WASHINGTON, December 17, 2009 – A number of Democratic lawmakers jumped on the broadband bandwagon Thursday to support the use of federal money to encourage adoption of the technology, while one Republican was quick to criticize the Obama Administration for excessive government spending.
“Today, the promise of the [Broadband Technology Opportunities Program] begins to be realized,” said Senate Committee on Commerce, Science, and Transportation Chairman John D. (Jay) Rockefeller IV in a statement. “These first grants represent an important, initial step towards stimulating job creation as well as expanding consumers’ access to and adoption of broadband. For those in rural areas and low-income households, broadband provides educational, healthcare, and employment opportunities that may not otherwise be available.”
Rockefeller, whose committee held a hearing in October to examine oversight of the broadband stimulus programs, was responding to an announcement by Vice President Joe Biden naming the first grant recipients of the $7.2 billion Congress allocated in January for national broadband investments. The Department of Commerce’s National Telecommunications and Information Administration and Department of Agriculture’s Rural Utilities Service were charged with distributing the funds but faced delays due to the magnitude of the task and the number of applications they received.
Senators John Kerry, D-Mass., and Paul Kirk, D-Mass., and Congressmen Edward Markey, D-Mass., Michael Capuano, D-Mass., and Stephen Lynch, D-Mass., gathered with Massachusetts Governor Deval Patrick and Boston Mayor Thomas Menino gathered Thursday to discuss the importance of the broadband grant their state is getting. “In Boston, 80 percent of public school kids have no broadband service at home in large part because their parents cannot afford it, and that’s why we pushed like hell to invest in broadband deployment through the stimulus bill,” said Kerry in a statement. “While we will continue to push for the agencies to move the money quickly and give all Massachusetts applicants a fair hearing, I am extremely pleased to see that stimulus funds are now flowing.”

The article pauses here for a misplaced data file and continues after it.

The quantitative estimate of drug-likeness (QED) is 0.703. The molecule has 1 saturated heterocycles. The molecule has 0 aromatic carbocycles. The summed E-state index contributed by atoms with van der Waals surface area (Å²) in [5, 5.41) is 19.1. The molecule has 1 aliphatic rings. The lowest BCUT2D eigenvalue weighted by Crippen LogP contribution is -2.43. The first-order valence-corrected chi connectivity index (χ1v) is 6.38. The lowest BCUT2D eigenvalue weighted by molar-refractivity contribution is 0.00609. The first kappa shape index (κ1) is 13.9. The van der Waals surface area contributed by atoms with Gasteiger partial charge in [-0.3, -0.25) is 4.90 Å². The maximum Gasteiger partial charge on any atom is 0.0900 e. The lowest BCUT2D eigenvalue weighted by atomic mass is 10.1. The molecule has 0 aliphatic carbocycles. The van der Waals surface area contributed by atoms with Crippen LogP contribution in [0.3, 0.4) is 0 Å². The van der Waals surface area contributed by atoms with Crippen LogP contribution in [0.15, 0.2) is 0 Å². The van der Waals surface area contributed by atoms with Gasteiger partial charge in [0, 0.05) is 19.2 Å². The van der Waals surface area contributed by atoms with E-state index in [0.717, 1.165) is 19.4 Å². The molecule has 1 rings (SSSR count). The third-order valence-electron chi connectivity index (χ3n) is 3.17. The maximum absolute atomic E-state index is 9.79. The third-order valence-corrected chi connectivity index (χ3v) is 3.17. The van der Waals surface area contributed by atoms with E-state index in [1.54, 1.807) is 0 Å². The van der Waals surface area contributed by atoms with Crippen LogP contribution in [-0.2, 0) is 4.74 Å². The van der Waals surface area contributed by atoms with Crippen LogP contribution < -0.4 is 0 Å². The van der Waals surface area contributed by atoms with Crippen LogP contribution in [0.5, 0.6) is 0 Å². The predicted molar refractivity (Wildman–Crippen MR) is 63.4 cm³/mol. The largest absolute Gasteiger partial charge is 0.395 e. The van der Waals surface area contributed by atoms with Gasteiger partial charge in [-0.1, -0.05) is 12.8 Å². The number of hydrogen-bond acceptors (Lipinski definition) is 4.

“This is one way of reducing the much higher unemployment rate among minority and underserved communities,” added Lynch.
Members of the New Mexico Congressional Delegation were also encouraged to see their state on the list to receive grant money.
"Internet access is no longer a luxury, it's an important part of our everyday lives. We must work to ensure that all parts of our state have Internet access so that students and businesses alike have the tools they need to succeed," said Sen. Jeff Bingaman, D-N.M., in a statement. "By making Internet access available to the public, our state's libraries are providing an extremely important service. This grant will help them reach out to even more New Mexicans."
Sen. Tom Udall, D-N.M., a member of the Senate Commerce Committee, said "Bridging the digital divide for rural residents and diverse communities is key to spurring small business growth and expanding educational opportunities in our state.” Rep. Harry Teague, D-N.M., added that "Rural and tribal communities are often left behind in the technology innovation race. By introducing these communities to broadband technology, not only can we increase educational opportunities, but we can also boost our small businesses and local economies.”
Reps. Ben Ray Luján, D-N.M., and Martin Heinrich, D-N.M., also spoke to the importance of public access to broadband.
Meanwhile, Rep. Tom Price, R-Ga., was not thrilled with Biden’s broadband stimulus announcement in his home state. “Mr. Biden is quick to publicize the buckets of borrowed cash he’s handing out today … But will he look Georgians in the eye on Tax Day when they are forced to pick up the tab? If expansion of broadband is a priority of the federal government, then it should be reflected that way in our budget rather than tossed on the growing pile of national debt,” said Price.
“This administration is on an epic spending binge that is going to result in one serious fiscal hangover. Joe Biden would have us believe he is Santa Claus today, but he’ll look like the Grinch who stole Christmas when the stimulus bill comes due,” Price continued.